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Monday, December 1, 2014

50 Years Ago: "Sie werden in Kremsmuenster anfangen."

In a slightly later photo, Father Oliver Kapsner, OSB, types a manuscript
description on an inventory card to go on the microfilm.

We last visited with Father Oliver Kapsner, OSB, in Einsiedeln Abbey, Switzerland, where he was facing the prospect of an early return to the United States, with only very limited results to show for his travels to several European Benedictine monasteries. The hoped-for, bigger collections at Monte Cassino, Saint Gall and Einsiedeln refused his request to microfilm their precious manuscripts. He announced in a letter dated November 7, 1964, that he was about to embark on a five-week tour of Austrian monastic houses in hopes of finding some support there. So, exactly 50 years ago at this time (mid-November to mid-December 1964), Father Oliver was on the road. I have not yet found exact dates for his stops in Austria, so I don't have exact dates for the events described below. Suffice it to say that we are likely now (in December 2014) at the 50-year mark for the real "start" of the work in Austria! Here is Father Oliver's account, as he himself recounted the events. This account later appeared in two different publications (Scriptorium, vol. 25, 1986, and A Sense of Place, vol. 2):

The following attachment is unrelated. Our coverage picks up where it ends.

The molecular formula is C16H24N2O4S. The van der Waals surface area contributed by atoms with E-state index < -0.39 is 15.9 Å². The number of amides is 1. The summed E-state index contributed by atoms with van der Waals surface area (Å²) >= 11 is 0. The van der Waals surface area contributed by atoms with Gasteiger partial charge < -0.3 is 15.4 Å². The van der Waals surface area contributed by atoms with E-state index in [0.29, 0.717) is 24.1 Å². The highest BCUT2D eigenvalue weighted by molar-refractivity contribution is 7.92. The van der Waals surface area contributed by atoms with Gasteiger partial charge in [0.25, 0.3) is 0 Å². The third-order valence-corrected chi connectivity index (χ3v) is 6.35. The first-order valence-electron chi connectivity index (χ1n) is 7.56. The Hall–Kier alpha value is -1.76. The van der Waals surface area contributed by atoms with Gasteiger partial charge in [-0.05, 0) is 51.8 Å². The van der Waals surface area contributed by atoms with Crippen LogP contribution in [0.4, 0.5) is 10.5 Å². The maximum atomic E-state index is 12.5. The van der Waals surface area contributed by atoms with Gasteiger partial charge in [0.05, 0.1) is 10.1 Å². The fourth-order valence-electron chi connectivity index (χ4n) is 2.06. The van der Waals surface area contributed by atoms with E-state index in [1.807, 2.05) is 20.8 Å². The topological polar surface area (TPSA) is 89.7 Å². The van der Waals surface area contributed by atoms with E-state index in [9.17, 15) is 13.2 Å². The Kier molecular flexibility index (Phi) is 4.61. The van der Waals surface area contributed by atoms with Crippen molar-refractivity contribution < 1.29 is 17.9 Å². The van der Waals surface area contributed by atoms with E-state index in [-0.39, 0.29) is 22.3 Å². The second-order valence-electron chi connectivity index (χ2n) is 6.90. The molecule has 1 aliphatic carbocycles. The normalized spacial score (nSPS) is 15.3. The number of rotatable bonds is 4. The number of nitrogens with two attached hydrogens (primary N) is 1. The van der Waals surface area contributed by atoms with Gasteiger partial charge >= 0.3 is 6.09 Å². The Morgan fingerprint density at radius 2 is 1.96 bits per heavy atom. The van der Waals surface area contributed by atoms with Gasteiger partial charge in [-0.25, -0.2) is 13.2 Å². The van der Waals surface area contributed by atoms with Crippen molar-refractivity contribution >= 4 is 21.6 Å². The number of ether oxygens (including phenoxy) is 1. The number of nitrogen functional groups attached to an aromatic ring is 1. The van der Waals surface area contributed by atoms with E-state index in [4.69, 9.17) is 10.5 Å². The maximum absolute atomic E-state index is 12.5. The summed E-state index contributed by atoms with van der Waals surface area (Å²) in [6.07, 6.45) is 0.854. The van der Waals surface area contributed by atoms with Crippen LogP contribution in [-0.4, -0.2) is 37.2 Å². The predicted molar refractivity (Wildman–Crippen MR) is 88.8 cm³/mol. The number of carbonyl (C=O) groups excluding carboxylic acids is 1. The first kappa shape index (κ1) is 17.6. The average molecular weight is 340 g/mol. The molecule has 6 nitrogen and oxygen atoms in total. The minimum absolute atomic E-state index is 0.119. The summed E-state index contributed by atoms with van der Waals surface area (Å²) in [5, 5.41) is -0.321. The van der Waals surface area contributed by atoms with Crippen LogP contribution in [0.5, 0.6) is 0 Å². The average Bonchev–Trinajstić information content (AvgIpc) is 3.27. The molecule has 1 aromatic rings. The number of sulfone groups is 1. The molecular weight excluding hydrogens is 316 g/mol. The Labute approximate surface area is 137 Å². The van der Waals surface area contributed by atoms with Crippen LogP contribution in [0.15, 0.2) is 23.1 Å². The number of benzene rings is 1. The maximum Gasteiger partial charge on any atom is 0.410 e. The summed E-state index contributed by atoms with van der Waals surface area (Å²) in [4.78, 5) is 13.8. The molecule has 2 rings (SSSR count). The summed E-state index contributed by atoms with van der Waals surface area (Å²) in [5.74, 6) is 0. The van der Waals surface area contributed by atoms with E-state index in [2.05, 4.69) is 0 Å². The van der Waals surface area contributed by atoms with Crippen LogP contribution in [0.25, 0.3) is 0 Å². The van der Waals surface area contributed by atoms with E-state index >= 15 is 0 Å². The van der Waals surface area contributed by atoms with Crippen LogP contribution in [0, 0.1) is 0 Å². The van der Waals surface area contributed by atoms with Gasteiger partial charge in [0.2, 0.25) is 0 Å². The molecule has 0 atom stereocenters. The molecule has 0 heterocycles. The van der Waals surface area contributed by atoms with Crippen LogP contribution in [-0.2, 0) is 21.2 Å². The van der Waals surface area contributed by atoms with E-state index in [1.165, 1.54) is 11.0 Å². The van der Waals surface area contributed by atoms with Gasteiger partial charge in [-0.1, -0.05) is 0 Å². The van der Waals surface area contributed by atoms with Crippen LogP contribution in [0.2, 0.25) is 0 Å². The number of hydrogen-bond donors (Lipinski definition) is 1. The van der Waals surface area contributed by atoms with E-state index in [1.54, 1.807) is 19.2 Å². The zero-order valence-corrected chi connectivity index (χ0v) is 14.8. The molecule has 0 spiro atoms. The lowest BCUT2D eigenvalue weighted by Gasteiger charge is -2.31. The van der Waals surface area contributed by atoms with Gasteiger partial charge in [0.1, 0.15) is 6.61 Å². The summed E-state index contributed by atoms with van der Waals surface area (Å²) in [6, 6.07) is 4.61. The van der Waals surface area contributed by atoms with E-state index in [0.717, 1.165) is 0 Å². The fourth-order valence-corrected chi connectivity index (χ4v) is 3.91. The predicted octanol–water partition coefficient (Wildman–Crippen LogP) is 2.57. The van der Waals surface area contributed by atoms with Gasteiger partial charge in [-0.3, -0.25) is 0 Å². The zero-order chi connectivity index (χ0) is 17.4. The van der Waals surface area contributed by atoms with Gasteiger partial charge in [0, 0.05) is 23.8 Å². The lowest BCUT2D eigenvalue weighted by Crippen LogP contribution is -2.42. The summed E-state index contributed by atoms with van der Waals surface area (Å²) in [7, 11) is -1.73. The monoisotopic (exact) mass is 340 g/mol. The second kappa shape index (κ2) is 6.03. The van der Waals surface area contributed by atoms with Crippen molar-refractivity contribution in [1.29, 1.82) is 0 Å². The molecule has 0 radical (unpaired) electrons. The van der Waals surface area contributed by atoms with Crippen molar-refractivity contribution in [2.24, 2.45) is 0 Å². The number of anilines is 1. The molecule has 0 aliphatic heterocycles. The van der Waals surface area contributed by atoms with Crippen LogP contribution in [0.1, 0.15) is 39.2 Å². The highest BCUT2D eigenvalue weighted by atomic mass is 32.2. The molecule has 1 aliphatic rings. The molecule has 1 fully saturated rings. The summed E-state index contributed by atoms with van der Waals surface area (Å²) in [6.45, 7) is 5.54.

1986-12 Scriptorium Volume 25 Christmas 090

 "My first stop in Austria was at Saint Peter’s Archabbey in Salzburg. The abbot was most gracious and felt favorably inclined towards our project but hinted that not all Austrian abbeys felt the same way. In fact, he said that two abbeys had telephoned him to inform me that I need not come there at all. But he signed a written agreement to indicate his willingness. Lambach Abbey was the next stop. There the abbot had just been deposed, and there was no librarian; hence, not much could be accomplished."